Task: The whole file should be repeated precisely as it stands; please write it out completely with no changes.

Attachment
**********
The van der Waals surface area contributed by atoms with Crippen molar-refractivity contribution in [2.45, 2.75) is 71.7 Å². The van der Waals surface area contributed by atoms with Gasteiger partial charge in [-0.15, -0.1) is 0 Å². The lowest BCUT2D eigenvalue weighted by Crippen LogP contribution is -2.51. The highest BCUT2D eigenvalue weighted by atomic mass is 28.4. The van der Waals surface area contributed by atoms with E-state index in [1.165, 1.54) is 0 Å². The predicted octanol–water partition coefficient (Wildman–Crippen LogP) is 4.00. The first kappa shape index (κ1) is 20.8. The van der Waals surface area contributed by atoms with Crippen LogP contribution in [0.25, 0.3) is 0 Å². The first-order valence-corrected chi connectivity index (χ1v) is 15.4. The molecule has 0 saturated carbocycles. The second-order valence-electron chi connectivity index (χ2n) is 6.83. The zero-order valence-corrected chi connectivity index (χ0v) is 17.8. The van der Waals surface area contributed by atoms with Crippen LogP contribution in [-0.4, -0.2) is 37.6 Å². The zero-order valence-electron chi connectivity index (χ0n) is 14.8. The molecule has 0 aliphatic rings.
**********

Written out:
The van der Waals surface area contributed by atoms with Crippen molar-refractivity contribution in [2.45, 2.75) is 71.7 Å². The van der Waals surface area contributed by atoms with Gasteiger partial charge in [-0.15, -0.1) is 0 Å². The lowest BCUT2D eigenvalue weighted by Crippen LogP contribution is -2.51. The highest BCUT2D eigenvalue weighted by atomic mass is 28.4. The van der Waals surface area contributed by atoms with E-state index in [1.165, 1.54) is 0 Å². The predicted octanol–water partition coefficient (Wildman–Crippen LogP) is 4.00. The first kappa shape index (κ1) is 20.8. The van der Waals surface area contributed by atoms with Crippen LogP contribution in [0.25, 0.3) is 0 Å². The first-order valence-corrected chi connectivity index (χ1v) is 15.4. The molecule has 0 saturated carbocycles. The second-order valence-electron chi connectivity index (χ2n) is 6.83. The zero-order valence-corrected chi connectivity index (χ0v) is 17.8. The van der Waals surface area contributed by atoms with Crippen LogP contribution in [-0.4, -0.2) is 37.6 Å². The zero-order valence-electron chi connectivity index (χ0n) is 14.8. The molecule has 0 aliphatic rings.